This is the second chapter in a (badly Photoshopped) series on the L.A. Redistricting Commission's gerrymandered new voting districts. Previously: “Eric Garcetti's District 13 Looks Like an Evil Squirrel.”
It's one of the most blatant land grabs in L.A. redistricting history: Westchester, an up-and-coming hood that hugs LAX to the east, has been severed from the Westside by the city's politician-appointed team of redistricters. And the scheme has given City Council District 8 a pretty embarrassing doppelganger:
A bumbling U.S. Army tank. Out of whose orifices fly not one but two army flags, connected to the mother ship by poles no wider than a single city block.
Compare the tank (which is flipped 90 degrees clockwise above, FYI, for artistic purposes) to City Council District 8 as it has been drawn for the last decade:
Councilman Bill Rosendahl, current mama bird to Westchester, is going ballistic. Split up the Westside? How dare they!
“I was outraged, absolutely blown away when they took 80 percent of Westchester away from the 11th District,” he recently told L.A. Weekly. “They left me with [Loyola Marymount University] and the airport, but without its constituents.”
He's got a point there. Rosendahl's Westside is, ironically, one of the few City Council districts that makes any sense at all — bordered by the mountains to the north, the ocean to the west, the airport to the south and the 405 to the east.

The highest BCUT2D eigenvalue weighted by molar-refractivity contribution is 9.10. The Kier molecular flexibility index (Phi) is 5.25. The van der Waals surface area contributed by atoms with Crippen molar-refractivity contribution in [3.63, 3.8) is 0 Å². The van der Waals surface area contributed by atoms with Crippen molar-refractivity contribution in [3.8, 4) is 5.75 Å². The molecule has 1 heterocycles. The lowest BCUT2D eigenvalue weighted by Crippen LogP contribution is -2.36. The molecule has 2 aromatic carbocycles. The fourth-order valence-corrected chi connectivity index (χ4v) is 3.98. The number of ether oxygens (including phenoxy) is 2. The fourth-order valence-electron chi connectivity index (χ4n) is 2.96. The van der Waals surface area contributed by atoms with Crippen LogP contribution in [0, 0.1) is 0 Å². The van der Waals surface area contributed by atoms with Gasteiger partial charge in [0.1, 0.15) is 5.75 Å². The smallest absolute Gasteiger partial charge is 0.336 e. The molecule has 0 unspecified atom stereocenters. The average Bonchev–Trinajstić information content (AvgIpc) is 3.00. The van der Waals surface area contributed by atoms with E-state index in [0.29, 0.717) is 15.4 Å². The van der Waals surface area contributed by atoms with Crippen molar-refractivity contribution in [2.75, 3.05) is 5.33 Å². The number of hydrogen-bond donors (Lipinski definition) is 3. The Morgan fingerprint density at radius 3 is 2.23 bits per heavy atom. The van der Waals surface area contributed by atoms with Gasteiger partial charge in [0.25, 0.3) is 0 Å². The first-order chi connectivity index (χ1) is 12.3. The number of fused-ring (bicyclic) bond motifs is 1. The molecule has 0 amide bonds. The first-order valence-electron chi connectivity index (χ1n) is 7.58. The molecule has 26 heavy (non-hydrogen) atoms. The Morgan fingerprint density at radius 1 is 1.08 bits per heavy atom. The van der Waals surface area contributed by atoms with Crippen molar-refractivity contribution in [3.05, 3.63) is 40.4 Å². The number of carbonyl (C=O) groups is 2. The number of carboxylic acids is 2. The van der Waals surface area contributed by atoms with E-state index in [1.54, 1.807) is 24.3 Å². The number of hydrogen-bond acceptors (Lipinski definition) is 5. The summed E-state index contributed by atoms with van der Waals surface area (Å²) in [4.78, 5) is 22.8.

However, the new army-tank district's councilman, Bernard Parks — known in a past life as the LAPD chief who oversaw the Rampart scandal — is claiming he had nothing to do with the Westchester move.
Whether or not he's telling the whole truth (the prospect of eastward LAX expansion is a tempting one for any pol), there is someone else who could have had everything to do with the shift: bull-headed City Council President Herb Wesson.
Wesson has a lot to gain from dumping Westchester on Parks — namely, the coveted Leimert Park and Baldwin Hills communities that Parks holds so dear. In response, Parks has called the snatch “egregious” and a complete “disregard for the public's wishes.”
A possible lead: The council president's redistricting rep, former Wesson staffer Andrew Westall, happens to head the entire commission.
“From the day Andrew Westall retired, it was clear that Herb Wesson was really in control of this process,” Douglas Johnson at the Rose Institute told the Weekly for our latest print piece on city gerrymandering.
Johnson got to the heart of the Westchester land grab:
“What's really driving that is the conflict between Parks and [City Councilwoman Jan Perry] and Wesson — spilling over into Westchester. It's mainly Parks and Wesson are fighting over territory. When they fight over the border between 8 and 10, it left Parks short on population. So [Parks' district] spilled over to the west, instead of doing it where it makes sense.”
In review: Wesson is puppeteering this entire redistricting outrage, and everyone (especially Koreatown, half of which he would nab on the northern tip of his district) is hating him for it. As they should be.